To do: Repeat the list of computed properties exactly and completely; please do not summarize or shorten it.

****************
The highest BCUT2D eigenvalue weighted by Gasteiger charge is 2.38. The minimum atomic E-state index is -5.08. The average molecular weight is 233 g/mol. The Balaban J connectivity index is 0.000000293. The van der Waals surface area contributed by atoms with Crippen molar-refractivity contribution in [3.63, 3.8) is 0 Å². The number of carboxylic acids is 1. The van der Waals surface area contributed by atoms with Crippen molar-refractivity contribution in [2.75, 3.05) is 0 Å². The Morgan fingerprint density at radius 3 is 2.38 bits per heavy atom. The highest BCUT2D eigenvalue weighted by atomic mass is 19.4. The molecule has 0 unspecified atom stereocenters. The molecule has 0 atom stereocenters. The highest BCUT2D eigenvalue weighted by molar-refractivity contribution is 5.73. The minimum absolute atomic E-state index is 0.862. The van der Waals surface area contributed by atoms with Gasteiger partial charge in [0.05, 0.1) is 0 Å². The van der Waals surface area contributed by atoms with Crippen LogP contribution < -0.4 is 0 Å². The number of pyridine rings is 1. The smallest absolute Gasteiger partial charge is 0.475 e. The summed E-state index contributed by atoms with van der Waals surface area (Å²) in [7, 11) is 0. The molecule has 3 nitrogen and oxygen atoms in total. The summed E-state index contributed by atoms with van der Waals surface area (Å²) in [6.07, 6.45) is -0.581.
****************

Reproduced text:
The highest BCUT2D eigenvalue weighted by Gasteiger charge is 2.38. The minimum atomic E-state index is -5.08. The average molecular weight is 233 g/mol. The Balaban J connectivity index is 0.000000293. The van der Waals surface area contributed by atoms with Crippen molar-refractivity contribution in [3.63, 3.8) is 0 Å². The number of carboxylic acids is 1. The van der Waals surface area contributed by atoms with Crippen molar-refractivity contribution in [2.75, 3.05) is 0 Å². The Morgan fingerprint density at radius 3 is 2.38 bits per heavy atom. The highest BCUT2D eigenvalue weighted by atomic mass is 19.4. The molecule has 0 unspecified atom stereocenters. The molecule has 0 atom stereocenters. The highest BCUT2D eigenvalue weighted by molar-refractivity contribution is 5.73. The minimum absolute atomic E-state index is 0.862. The van der Waals surface area contributed by atoms with Gasteiger partial charge in [0.05, 0.1) is 0 Å². The van der Waals surface area contributed by atoms with Crippen LogP contribution < -0.4 is 0 Å². The number of pyridine rings is 1. The smallest absolute Gasteiger partial charge is 0.475 e. The summed E-state index contributed by atoms with van der Waals surface area (Å²) in [7, 11) is 0. The molecule has 3 nitrogen and oxygen atoms in total. The summed E-state index contributed by atoms with van der Waals surface area (Å²) in [6.07, 6.45) is -0.581.